The severe winter covid-19 surge in the East Bay may have hit its peak, said an Alameda County public health official this week.
“I think we might be through the worst,” Alameda County Interim Public Health Officer Nicholas Moss said on Tuesday.
Moss, however, added there is not yet enough evidence clearly showing the surge has passed its peak number of cases, but several trend lines suggest that it’s forthcoming.
The impact of the holiday season on hospitalizations and ICUs remains evident, but has stabilized, Moss told the Alameda County Board of Supervisors. “Hospitals are full, but holding steady,” he said.
As of Tuesday, 424 hospitalizations were reported in Alameda County, along with 113 patients in ICU, Moss said. “These numbers have been quite consistent over the past 10 days.”
Since the pandemic began last March, 63,886 total cases of covid-19 have been reported in Alameda County, in addition, to 768 deaths, as of Thursday. Since shortly after Thanksgiving, the rate of new daily cases has skyrocketed, often nearing or exceeding 1,000 new cases a day.
Meanwhile, the county’s rollout of the covid-19 vaccine continues to be slow. Last week, county health officials told the Board of Supervisors that residents 65 and older may begin receiving the vaccine sometime in early February.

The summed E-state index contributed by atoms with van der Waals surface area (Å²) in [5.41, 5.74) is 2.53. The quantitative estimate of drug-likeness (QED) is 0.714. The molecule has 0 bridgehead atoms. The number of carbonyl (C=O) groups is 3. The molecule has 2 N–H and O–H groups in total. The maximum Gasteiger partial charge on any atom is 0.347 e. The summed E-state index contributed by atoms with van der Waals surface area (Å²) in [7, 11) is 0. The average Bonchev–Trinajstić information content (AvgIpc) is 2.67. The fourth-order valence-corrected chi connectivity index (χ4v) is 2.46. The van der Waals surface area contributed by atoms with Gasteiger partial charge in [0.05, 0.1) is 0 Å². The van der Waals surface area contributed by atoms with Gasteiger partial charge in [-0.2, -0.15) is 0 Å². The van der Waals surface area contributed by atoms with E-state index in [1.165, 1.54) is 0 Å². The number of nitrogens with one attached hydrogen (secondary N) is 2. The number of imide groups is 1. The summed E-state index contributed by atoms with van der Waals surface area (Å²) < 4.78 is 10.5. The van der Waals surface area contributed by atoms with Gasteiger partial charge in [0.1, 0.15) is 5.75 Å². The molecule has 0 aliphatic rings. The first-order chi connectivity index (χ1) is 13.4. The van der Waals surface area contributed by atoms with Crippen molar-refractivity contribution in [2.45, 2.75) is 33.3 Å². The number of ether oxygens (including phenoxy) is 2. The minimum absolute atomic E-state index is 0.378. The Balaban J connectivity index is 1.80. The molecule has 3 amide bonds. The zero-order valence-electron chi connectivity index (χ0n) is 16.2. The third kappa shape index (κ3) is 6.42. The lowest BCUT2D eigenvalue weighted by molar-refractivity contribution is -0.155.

Days later, Gov. Gavin Newsom directed hospitals to administer vaccinations to the same age group. The move, however, has jammed local hospital phone lines with eager seniors seeking the vaccine. Wait times for speaking with hospital employees, according to reports, can be as high as 17 hours.
The outlook for returning to a sense of momentum toward normalcy is uncertain.
Last week, Alameda County public health officials extended the governor’s December stay-at-home orders. Once the orders are rescinded, it is expected counties will resume use of the state’s color-coded guide for the gradually reopening of the economy.
At the present rate of new cases, Moss said last week, Alameda County would likely re-emerge from the stay-at-home order in the restrictive purple tier, a grouping that still prohibits most indoor public activities and regulates many others to outdoor-only services.